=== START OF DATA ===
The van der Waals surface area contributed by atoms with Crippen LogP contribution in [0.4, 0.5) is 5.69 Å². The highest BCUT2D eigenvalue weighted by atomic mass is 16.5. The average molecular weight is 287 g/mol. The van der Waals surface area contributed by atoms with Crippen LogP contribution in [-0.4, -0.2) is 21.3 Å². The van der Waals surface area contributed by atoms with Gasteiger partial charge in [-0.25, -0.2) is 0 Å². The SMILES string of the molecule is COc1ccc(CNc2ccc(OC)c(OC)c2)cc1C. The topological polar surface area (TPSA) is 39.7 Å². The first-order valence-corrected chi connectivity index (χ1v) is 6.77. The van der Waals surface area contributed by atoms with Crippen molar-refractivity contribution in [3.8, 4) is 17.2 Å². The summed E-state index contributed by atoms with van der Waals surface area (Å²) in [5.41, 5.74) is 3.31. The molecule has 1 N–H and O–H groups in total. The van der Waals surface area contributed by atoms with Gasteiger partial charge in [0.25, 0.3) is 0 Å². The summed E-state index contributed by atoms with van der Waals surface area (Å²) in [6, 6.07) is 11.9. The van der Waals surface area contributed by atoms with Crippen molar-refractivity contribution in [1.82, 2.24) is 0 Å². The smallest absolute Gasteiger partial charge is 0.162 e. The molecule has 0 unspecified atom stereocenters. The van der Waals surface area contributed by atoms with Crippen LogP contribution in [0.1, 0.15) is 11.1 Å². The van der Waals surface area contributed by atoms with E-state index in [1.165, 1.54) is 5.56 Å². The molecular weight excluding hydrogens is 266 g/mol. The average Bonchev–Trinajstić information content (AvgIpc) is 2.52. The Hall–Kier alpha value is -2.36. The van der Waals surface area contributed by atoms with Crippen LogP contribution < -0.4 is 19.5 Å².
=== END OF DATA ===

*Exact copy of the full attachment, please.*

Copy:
The van der Waals surface area contributed by atoms with Crippen LogP contribution in [0.4, 0.5) is 5.69 Å². The highest BCUT2D eigenvalue weighted by atomic mass is 16.5. The average molecular weight is 287 g/mol. The van der Waals surface area contributed by atoms with Crippen LogP contribution in [-0.4, -0.2) is 21.3 Å². The van der Waals surface area contributed by atoms with Gasteiger partial charge in [-0.25, -0.2) is 0 Å². The SMILES string of the molecule is COc1ccc(CNc2ccc(OC)c(OC)c2)cc1C. The topological polar surface area (TPSA) is 39.7 Å². The first-order valence-corrected chi connectivity index (χ1v) is 6.77. The van der Waals surface area contributed by atoms with Crippen molar-refractivity contribution in [3.8, 4) is 17.2 Å². The summed E-state index contributed by atoms with van der Waals surface area (Å²) in [5.41, 5.74) is 3.31. The molecule has 1 N–H and O–H groups in total. The van der Waals surface area contributed by atoms with Gasteiger partial charge in [0.25, 0.3) is 0 Å². The summed E-state index contributed by atoms with van der Waals surface area (Å²) in [6, 6.07) is 11.9. The van der Waals surface area contributed by atoms with Crippen molar-refractivity contribution in [1.82, 2.24) is 0 Å². The smallest absolute Gasteiger partial charge is 0.162 e. The molecule has 0 unspecified atom stereocenters. The van der Waals surface area contributed by atoms with Crippen LogP contribution in [0.1, 0.15) is 11.1 Å². The van der Waals surface area contributed by atoms with E-state index in [1.165, 1.54) is 5.56 Å². The molecular weight excluding hydrogens is 266 g/mol. The average Bonchev–Trinajstić information content (AvgIpc) is 2.52. The Hall–Kier alpha value is -2.36. The van der Waals surface area contributed by atoms with Crippen LogP contribution < -0.4 is 19.5 Å².